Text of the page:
pointer_to_constant.c:12: error: assignment of read-only location ‘*ptr’​
Hence here too we see that compiler does not allow the pointer to a constant to change the value of the variable being pointed.

### A little hack

Have you guyz heard about constant variables? Most of you might have, but for those who haven't :

constant variables are the one whose values cannot be changed. For example:

const int a = 10;

The above line declares a constant variable 'a' with value 10. Now, since its a constant variable so any attempt to change the value of a will be disregarded by compiler. Lets try :

Code:
```#include<stdio.h>

int main(void)
{
const int a = 10;
a++;

return 0;
}```
The above program tries to change the value of constant variable 'a'. Lets see what the compiler has to say :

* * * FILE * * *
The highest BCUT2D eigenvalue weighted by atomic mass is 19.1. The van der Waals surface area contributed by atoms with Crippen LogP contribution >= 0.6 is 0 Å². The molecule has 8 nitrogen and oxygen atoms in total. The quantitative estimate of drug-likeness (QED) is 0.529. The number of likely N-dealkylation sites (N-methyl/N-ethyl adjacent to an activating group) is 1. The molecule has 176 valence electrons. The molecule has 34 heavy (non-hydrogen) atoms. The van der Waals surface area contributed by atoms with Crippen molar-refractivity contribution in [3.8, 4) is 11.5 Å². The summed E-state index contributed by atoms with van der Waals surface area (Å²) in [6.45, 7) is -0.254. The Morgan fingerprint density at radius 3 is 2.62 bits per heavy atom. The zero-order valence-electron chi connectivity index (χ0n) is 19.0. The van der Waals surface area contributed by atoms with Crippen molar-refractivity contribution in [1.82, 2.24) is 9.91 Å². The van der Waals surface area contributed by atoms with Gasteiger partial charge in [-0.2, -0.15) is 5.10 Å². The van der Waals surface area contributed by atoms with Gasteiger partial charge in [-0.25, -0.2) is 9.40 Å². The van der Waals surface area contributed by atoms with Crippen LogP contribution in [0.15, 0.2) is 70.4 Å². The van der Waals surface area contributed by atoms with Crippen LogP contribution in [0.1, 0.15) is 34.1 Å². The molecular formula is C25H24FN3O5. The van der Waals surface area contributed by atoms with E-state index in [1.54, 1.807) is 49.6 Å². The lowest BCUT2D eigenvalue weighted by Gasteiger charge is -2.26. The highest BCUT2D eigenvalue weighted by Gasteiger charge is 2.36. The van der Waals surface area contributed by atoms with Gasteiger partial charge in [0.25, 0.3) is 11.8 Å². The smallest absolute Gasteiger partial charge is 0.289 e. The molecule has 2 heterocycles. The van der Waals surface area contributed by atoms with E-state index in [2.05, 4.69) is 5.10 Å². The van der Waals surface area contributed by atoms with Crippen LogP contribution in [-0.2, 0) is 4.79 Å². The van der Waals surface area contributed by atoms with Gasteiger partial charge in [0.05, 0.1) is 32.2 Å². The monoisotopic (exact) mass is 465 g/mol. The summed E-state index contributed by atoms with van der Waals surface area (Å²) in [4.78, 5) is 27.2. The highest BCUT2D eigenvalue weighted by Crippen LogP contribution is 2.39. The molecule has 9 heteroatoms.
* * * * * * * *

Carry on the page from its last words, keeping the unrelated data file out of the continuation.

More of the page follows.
practice # gcc -Wall hack_ptr.c -o hack_ptr
hack_ptr.c: In function ‘main’:
hack_ptr.c:6: error: increment of read-only variable ‘a’​
We see that the compiler clearly says that we cannot change value of a read-only(const) variable 'a'.

Now, ther interesting part. Can we have a mechanism through which we can change the value of 'a' without the compiler complaining???

Hmmmmm...lets try pointers. Have a look at the following code :

Code:
```#include<stdio.h>

int main(void)
{
const int a = 10;
int* ptr = &a;

printf("\n value at ptr is  : [%d]\n",*ptr);
printf("\n Address pointed by ptr  : [%p]\n",(unsigned int*)ptr);

*ptr = 11;
printf("\n value at ptr is  : [%d]\n",*ptr);

return 0;
}
```